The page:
Clinical placements

Research helped me understand a patient’s needs and improve care

In my second year of nurse training, I met ‘Joe’, a patient who had been on a gastro-surgical ward for several months following the formation of two stomas.

In my second year of nurse training, I met ‘Joe’, a patient who had been on a gastro-surgical ward for several months following the formation of two stomas.

Although Joe needed some help changing his stoma bags, he was otherwise self-caring and sometimes went home for the weekend. But whenever he did this, he would always return earlier than expected, upset and angry. The nurses would talk to him briefly about his weekend before continuing with other tasks.

It was upsetting to see a man who often reminisced about being sociable and fiercely independent becoming institutionalised, seemingly unable to cope beyond the hospital environment.

My training and understanding of holistic care led me to believe that Joe’s quality of life had drastically deteriorated as a consequence of his surgery, and I became frustrated that his psychosocial needs were not being met.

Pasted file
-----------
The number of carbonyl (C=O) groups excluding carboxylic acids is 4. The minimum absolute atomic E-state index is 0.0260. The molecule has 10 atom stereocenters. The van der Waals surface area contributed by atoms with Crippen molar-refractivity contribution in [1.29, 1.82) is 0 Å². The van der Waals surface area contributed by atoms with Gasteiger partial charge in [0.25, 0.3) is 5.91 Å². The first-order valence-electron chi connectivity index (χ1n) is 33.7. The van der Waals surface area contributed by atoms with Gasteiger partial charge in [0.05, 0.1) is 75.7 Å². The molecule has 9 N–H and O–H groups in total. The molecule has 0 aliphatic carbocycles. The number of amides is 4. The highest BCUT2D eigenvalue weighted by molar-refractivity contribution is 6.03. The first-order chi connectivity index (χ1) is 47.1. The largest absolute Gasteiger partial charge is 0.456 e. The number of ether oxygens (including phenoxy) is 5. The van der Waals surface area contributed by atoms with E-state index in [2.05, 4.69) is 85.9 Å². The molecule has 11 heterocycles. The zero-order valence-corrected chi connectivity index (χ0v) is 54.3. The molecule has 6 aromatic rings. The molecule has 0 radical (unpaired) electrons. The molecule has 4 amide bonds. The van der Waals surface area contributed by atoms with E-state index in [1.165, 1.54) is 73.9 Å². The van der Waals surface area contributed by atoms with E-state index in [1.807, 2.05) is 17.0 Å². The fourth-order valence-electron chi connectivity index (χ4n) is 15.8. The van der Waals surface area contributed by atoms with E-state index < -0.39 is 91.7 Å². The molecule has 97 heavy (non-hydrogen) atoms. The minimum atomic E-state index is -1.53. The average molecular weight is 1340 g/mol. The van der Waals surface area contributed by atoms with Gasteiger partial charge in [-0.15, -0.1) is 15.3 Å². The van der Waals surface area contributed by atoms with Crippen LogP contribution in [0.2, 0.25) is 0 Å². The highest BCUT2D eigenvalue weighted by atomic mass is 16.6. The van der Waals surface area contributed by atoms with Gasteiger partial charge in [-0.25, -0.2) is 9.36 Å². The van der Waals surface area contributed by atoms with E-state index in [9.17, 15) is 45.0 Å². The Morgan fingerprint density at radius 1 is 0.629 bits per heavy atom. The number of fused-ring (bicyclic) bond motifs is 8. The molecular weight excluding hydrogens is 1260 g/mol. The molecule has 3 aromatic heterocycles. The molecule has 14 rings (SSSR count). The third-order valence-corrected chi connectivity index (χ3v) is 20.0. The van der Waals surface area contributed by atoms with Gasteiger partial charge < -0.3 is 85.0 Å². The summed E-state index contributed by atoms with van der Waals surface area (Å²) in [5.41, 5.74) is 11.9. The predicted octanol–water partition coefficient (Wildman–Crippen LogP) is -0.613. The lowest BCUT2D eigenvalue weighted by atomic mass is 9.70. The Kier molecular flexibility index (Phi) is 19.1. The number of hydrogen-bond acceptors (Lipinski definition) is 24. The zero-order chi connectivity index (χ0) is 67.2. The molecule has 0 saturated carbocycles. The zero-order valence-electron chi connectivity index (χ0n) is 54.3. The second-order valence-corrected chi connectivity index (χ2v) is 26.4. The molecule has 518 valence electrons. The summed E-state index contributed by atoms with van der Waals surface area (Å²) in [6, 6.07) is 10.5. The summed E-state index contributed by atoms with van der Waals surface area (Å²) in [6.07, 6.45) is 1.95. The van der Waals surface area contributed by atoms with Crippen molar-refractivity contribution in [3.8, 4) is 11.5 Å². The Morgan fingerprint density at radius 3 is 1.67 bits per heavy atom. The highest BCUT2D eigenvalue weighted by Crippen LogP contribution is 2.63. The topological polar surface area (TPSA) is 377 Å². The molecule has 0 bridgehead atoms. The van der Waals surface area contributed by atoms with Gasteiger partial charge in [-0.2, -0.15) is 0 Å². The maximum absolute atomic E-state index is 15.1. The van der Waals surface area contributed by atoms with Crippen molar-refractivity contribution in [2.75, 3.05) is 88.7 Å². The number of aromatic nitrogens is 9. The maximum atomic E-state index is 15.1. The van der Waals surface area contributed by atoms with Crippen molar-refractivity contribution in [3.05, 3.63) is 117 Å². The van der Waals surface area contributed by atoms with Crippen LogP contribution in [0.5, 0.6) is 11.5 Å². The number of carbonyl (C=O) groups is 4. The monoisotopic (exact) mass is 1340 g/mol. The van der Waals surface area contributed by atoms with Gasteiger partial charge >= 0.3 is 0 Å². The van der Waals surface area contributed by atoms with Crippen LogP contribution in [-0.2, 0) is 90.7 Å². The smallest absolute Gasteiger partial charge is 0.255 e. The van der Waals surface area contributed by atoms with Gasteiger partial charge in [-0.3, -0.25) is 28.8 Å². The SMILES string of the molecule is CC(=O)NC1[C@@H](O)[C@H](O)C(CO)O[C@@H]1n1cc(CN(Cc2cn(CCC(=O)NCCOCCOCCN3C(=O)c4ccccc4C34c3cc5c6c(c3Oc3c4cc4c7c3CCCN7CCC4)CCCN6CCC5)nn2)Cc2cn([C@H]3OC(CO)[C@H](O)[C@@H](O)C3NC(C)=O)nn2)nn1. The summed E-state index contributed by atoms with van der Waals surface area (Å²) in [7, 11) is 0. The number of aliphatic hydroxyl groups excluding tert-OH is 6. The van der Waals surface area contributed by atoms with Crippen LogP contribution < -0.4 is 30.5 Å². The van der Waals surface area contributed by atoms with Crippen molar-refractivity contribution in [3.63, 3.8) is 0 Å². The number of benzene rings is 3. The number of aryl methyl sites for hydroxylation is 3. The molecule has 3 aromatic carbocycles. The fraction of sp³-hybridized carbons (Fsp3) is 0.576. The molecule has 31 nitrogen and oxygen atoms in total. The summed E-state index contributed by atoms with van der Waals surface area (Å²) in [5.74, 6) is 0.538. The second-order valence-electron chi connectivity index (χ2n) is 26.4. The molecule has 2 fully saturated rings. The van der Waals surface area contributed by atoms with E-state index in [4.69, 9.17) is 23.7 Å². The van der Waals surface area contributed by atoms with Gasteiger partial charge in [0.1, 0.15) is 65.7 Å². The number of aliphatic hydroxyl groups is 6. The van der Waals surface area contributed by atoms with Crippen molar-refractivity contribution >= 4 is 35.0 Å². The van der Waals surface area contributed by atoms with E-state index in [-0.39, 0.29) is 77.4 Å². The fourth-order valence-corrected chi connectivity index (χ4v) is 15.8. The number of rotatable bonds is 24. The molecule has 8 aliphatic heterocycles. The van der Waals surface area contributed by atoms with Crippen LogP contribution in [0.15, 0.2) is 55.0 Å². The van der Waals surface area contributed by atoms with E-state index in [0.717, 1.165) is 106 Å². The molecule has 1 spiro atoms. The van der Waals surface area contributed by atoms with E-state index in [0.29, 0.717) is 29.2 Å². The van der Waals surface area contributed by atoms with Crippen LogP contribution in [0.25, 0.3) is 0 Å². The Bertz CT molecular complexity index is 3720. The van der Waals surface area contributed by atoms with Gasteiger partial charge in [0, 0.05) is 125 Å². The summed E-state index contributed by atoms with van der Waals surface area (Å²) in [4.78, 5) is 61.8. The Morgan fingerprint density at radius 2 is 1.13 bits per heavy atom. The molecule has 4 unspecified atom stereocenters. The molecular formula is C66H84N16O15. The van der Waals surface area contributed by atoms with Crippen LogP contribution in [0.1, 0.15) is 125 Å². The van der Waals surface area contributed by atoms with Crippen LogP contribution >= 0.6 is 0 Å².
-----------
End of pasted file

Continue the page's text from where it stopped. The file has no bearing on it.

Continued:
I did not know how to approach this with Joe, where to look for clues about how he was feeling, or what to ask him so that I could help him to have a positive experience outside hospital.

To address these challenges, I carried out research and collated a simple, cue-based assessment. This gave me the confidence to purposely observe and actively listen to Joe, helping me to see that one of his biggest concerns about being at home was the discomfort of stoma over-activity. This was then addressed by involving the dietetics team and stoma specialist nurses, and Joe went on to enjoy more time at home.

Without this research, I would not have appreciated nor been able to meaningfully understand Joe’s concerns. My research, and another article I wrote on person-centred care, have since been published in peer-reviewed journals.

Through research and assessment, I sought to understand Joe’s problem and improve the care I delivered without invasive questioning. I was then able to communicate his psychosocial needs to the rest of the team.

My nursing care has developed dramatically because of my experiences with Joe. As well as improving my holistic assessments and communication skills, I am more aware of the need for psychological and social input into general nursing.

I hope to keep building on these experiences as a qualified nurse. I have also gained new respect for research and evidence-based practice, and I always aim to supplement my university and placement learning with my own research, which will make me a more knowledgeable and understanding nurse.

I am also excited to be in a position where I can share my findings, influence the practice of others, improve patient care and contribute towards future best practice by adding to existing knowledge through my published work.

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